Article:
With just a few weeks until the end of 2015, employers are rapidly approaching the statutory California minimum wage increase set to take place on January 1, 2016. This increase means that employers must review their monthly and annual expenses to determine how the salary increase will affect their overall budget, and how it may impact the wages of workers that are already earning more than the minimum wage. Continue reading
PERSONAL LOANS, BANK LOANS, AND SBA LOANS
by Jennifer A. Grady, Esq. and Tristan Younghaus, Esq.
Starting a business can be an exciting, yet costly endeavor. Entrepreneurs need startup capital to cover the cost of living expenses, salaries, overhead, legal fees, filing fees, marketing/advertising, shipping costs, and even production costs. There are numerous funding options available, from interest free loans to venture capital. In this two part series, we will explore the various options that are available for small business owners and entrepreneurs. In this blog, we will discuss loans/gifts from family and friends, bank loans, and Small Business Administration loans. The next posting will explore government grants, venture capital, and crowdfunding.
1. Loans/Gifts From Family and Friends
One of the most common places entrepreneurs begin when searching for funding is by soliciting loans from family and friends. These personal loans are not considered to be a “loan” by the Internal Revenue Service unless the terms of the agreement are stated in writing, (i.e. by stating the loan amount and the interest rate to be paid). Otherwise, after January 1, 2013, the IRS considers the money given to be a gift, and subject to the Federal Gift Tax, if the loan amount is over $14,000.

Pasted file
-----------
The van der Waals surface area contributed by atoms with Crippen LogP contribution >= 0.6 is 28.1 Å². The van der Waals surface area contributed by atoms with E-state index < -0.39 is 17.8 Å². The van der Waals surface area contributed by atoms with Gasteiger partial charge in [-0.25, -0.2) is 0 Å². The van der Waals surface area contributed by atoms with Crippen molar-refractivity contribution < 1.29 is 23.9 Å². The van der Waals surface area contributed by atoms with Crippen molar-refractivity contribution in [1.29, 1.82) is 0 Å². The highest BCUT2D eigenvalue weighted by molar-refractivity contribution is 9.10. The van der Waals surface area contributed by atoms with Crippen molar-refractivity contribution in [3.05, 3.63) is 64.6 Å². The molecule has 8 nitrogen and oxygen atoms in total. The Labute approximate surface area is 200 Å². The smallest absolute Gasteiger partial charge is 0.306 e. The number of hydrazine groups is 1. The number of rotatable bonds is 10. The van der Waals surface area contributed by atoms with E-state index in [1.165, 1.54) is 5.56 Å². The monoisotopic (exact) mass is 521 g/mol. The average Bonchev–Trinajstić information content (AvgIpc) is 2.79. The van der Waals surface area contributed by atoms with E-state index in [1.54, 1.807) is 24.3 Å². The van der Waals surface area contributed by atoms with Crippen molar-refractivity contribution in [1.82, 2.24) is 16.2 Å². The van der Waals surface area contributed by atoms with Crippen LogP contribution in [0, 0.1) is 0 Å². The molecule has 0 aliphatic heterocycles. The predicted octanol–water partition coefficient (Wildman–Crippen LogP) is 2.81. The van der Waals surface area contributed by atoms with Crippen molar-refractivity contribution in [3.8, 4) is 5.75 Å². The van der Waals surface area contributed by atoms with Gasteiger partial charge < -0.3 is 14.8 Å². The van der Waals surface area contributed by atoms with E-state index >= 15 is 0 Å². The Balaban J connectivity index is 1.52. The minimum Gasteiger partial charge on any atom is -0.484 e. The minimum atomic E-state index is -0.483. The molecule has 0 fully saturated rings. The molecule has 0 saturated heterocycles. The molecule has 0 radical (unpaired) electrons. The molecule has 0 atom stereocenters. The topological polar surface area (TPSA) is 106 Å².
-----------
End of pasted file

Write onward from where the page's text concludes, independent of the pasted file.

For borrowers, it may be most advantageous to have the terms of the loan written loosely, and to set proper expectations for all parties involved. For example, in order to preserve the integrity of the personal relationship, the borrower should make it clear that the loan should actually be considered a “gift” in the lender’s mind, and that the lender maintain the expectation that it may never be paid back. This is due to the high likelihood that the money will not be recouped. The borrower may want to avoid memorializing a specific date of repayment, with terms such as, “borrower to pay back loan when monthly income is greater than $10,000.00,” or whenever a reasonable amount is reached. Continue reading
Jennifer Grady, Founding Attorney and Business Consultant at The Grady Firm, P.C. joins Enterprise Radio working in conjunction with the EPN Legal Corner & eLosAngeles. Jennifer discusses common mistakes made by entrepreneurs when involving business partners.
- Tell me about why you founded The Grady Firm and how you help entrepreneurs?
- With the current “Do It Yourself” mentality promoted on the Internet today, why is it important for entrepreneurs and business owners to work with an attorney?
- What are some of the most crucial documents that business owners need at each stage of the business cycle?
- What are some of the most common mistakes that you see entrepreneurs make when working with business partners?
- What are some resources that are available to entrepreneurs who seek legal counsel and moral support as they move forward with the endeavors?